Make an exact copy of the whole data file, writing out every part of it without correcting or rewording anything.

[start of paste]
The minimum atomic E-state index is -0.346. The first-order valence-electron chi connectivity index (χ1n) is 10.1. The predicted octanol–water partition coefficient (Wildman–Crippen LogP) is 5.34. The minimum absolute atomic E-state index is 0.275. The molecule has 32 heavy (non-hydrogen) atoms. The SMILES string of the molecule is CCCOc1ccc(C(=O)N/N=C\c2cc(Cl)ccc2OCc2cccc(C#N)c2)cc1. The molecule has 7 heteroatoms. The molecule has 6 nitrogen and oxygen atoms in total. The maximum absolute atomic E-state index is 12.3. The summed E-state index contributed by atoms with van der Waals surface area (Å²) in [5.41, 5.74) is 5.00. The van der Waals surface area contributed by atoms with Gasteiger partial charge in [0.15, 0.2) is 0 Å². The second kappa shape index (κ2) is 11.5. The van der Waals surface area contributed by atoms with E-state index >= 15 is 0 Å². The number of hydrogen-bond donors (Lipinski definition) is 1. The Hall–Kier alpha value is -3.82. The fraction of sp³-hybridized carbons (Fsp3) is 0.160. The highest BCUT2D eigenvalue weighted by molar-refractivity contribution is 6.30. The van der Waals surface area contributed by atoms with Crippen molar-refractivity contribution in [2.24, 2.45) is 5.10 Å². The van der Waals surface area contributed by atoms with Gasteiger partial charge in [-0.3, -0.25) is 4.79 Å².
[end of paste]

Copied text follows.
The minimum atomic E-state index is -0.346. The first-order valence-electron chi connectivity index (χ1n) is 10.1. The predicted octanol–water partition coefficient (Wildman–Crippen LogP) is 5.34. The minimum absolute atomic E-state index is 0.275. The molecule has 32 heavy (non-hydrogen) atoms. The SMILES string of the molecule is CCCOc1ccc(C(=O)N/N=C\c2cc(Cl)ccc2OCc2cccc(C#N)c2)cc1. The molecule has 7 heteroatoms. The molecule has 6 nitrogen and oxygen atoms in total. The maximum absolute atomic E-state index is 12.3. The summed E-state index contributed by atoms with van der Waals surface area (Å²) in [5.41, 5.74) is 5.00. The van der Waals surface area contributed by atoms with Gasteiger partial charge in [0.15, 0.2) is 0 Å². The second kappa shape index (κ2) is 11.5. The van der Waals surface area contributed by atoms with E-state index >= 15 is 0 Å². The number of hydrogen-bond donors (Lipinski definition) is 1. The Hall–Kier alpha value is -3.82. The fraction of sp³-hybridized carbons (Fsp3) is 0.160. The highest BCUT2D eigenvalue weighted by molar-refractivity contribution is 6.30. The van der Waals surface area contributed by atoms with Crippen molar-refractivity contribution in [2.24, 2.45) is 5.10 Å². The van der Waals surface area contributed by atoms with Gasteiger partial charge in [-0.3, -0.25) is 4.79 Å².